The primary methodology of e-Business is to present high quality content on shared exchanges, integration of relevant content of business sites of the suppliers (example, SONY, SAMSUNG, LG, etc. product details documented at a high quality and presented through an exchange site where customers visit for products of a particular type, say monitors; the exchange site in turn is integrated with the databases of these companies), RSS Feeds, Search Engine Optimization and Customized Web marketing (like Google Adwords or Structured Mass Mailing). The infrastructure that needs to support the front-end marketing framework comprises of backend On-Line Transaction Processing, Content Integration Platforms and Enterprise Application Integration. The primary challenges are to first ensure that Customers visit the exchange site and then to present absolutely current information of product specifications, product availability, product pricing and backend supply chain management (like delivery mechanism - online as well as via courier services). The transactions occur very fast and completely online and hence the organization cannot afford to have sluggish approach to updating content pertaining to the marketing information. Processing of queries by Customers again need to have a very robust backend system to cater to accurate content mapping, appropriate presentation of content, ad-hoc queries, high availability & performance, etc. Clients are invited to create their personal profile through the mechanism of personalization whereby such accounts can be used to communicate with them regularly with accurate and up to date information pertaining to the product details, pricing, availability, dispatch and services/warranty. (Stonebraker, Michael and Hellerstein, Joseph. M. 2001. p1-7; Osterwalder, Alexander and Pignuer, Yves. 2002. p3).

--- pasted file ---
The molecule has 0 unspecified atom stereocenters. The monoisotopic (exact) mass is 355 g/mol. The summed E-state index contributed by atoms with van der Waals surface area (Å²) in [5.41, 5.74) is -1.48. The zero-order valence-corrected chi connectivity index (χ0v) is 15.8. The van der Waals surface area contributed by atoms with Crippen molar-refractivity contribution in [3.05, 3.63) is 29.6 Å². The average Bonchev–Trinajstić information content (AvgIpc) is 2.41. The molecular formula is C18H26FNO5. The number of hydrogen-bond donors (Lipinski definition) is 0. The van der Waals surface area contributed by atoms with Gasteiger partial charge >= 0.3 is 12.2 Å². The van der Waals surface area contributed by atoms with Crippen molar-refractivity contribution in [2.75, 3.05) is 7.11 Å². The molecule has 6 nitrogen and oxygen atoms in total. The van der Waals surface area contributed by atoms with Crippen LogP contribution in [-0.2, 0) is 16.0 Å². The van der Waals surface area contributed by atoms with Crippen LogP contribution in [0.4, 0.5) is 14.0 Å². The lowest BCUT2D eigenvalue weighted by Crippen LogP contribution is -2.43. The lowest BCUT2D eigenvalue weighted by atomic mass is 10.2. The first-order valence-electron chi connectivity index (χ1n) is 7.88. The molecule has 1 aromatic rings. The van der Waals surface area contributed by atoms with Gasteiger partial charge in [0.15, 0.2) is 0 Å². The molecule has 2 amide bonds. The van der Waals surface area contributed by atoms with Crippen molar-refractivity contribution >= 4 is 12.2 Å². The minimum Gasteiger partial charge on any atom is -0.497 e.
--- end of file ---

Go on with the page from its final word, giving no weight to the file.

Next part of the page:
What are the Similarities and Differences in marketing for traditional business as compared to e-Business
The primary objectives of marketing (stated in the section above) and the fundamentals of marketing in any business viz., market research, segmentation, product positioning, schemes, customer identification, customer engagement, supply chain, delivery mechanisms, support & warranty system etc. remain the same in both traditional marketing and e-Business. However, the competency modeling of an organization as per the competitive advantages described by Porter's Diamond (Recklies, Dagmer. 2001. p1) varies in both models of business. Businesses can reach Customers (and Suppliers) across regions, continents, cities, cultures, mindsets, etc. by virtue of a well established global computing framework for e-Business. An organization that may not have done well in traditional marketing in a continent, city, culture, segment, etc. might do very well there through e-Business. The fundamental difference that supports this theory lies in the Customer's own choice of purchases whereby the customers preferring e-Business mode of purchasing are normally different from the customers preferring purchases from physical outlets, like shopping marts. However, it is mandatory that a company divulged into e-Business should "get it right" in the first attempt because probability of getting a second chance is very low. This means that the risk of brand dilution in e-Business is very high.
The marketing research, customer buying behavior, presentation of a product, branding style, marketing